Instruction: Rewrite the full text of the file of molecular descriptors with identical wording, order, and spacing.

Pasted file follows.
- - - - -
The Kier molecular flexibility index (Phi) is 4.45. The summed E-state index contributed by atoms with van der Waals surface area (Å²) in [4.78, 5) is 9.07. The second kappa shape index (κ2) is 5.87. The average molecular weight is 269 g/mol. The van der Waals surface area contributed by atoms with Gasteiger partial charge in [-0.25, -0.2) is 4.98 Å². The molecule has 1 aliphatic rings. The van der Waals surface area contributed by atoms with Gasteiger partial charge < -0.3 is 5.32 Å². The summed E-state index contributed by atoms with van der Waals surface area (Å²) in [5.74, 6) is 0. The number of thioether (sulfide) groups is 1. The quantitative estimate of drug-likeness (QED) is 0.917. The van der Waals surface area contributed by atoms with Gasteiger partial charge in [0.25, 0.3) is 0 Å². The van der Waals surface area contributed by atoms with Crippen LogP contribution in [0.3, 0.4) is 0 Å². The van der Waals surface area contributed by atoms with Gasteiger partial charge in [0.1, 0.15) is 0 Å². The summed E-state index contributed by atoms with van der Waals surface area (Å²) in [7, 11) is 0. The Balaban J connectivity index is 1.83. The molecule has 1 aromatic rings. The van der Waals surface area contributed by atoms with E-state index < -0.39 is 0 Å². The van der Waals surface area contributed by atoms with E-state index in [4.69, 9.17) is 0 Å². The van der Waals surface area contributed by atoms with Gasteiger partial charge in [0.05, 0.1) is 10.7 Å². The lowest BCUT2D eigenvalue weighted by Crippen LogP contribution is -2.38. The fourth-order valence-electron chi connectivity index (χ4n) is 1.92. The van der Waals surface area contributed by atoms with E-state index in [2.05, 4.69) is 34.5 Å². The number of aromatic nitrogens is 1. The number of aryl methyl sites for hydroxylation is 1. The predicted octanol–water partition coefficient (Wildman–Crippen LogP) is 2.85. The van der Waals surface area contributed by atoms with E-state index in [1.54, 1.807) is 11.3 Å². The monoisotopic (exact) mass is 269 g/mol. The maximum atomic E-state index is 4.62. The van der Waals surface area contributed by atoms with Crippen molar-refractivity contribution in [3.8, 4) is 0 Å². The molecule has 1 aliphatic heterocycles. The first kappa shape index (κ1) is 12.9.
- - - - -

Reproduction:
The Kier molecular flexibility index (Phi) is 4.45. The summed E-state index contributed by atoms with van der Waals surface area (Å²) in [4.78, 5) is 9.07. The second kappa shape index (κ2) is 5.87. The average molecular weight is 269 g/mol. The van der Waals surface area contributed by atoms with Gasteiger partial charge in [-0.25, -0.2) is 4.98 Å². The molecule has 1 aliphatic rings. The van der Waals surface area contributed by atoms with Gasteiger partial charge < -0.3 is 5.32 Å². The summed E-state index contributed by atoms with van der Waals surface area (Å²) in [5.74, 6) is 0. The number of thioether (sulfide) groups is 1. The quantitative estimate of drug-likeness (QED) is 0.917. The van der Waals surface area contributed by atoms with Gasteiger partial charge in [0.25, 0.3) is 0 Å². The van der Waals surface area contributed by atoms with Crippen LogP contribution in [0.3, 0.4) is 0 Å². The van der Waals surface area contributed by atoms with Gasteiger partial charge in [0.1, 0.15) is 0 Å². The summed E-state index contributed by atoms with van der Waals surface area (Å²) in [7, 11) is 0. The Balaban J connectivity index is 1.83. The molecule has 1 aromatic rings. The van der Waals surface area contributed by atoms with E-state index < -0.39 is 0 Å². The van der Waals surface area contributed by atoms with E-state index in [4.69, 9.17) is 0 Å². The van der Waals surface area contributed by atoms with Gasteiger partial charge in [0.05, 0.1) is 10.7 Å². The lowest BCUT2D eigenvalue weighted by Crippen LogP contribution is -2.38. The fourth-order valence-electron chi connectivity index (χ4n) is 1.92. The van der Waals surface area contributed by atoms with E-state index in [2.05, 4.69) is 34.5 Å². The number of aromatic nitrogens is 1. The number of aryl methyl sites for hydroxylation is 1. The predicted octanol–water partition coefficient (Wildman–Crippen LogP) is 2.85. The van der Waals surface area contributed by atoms with E-state index in [1.54, 1.807) is 11.3 Å². The monoisotopic (exact) mass is 269 g/mol. The maximum atomic E-state index is 4.62. The van der Waals surface area contributed by atoms with Crippen molar-refractivity contribution in [3.8, 4) is 0 Å². The molecule has 1 aliphatic heterocycles. The first kappa shape index (κ1) is 12.9.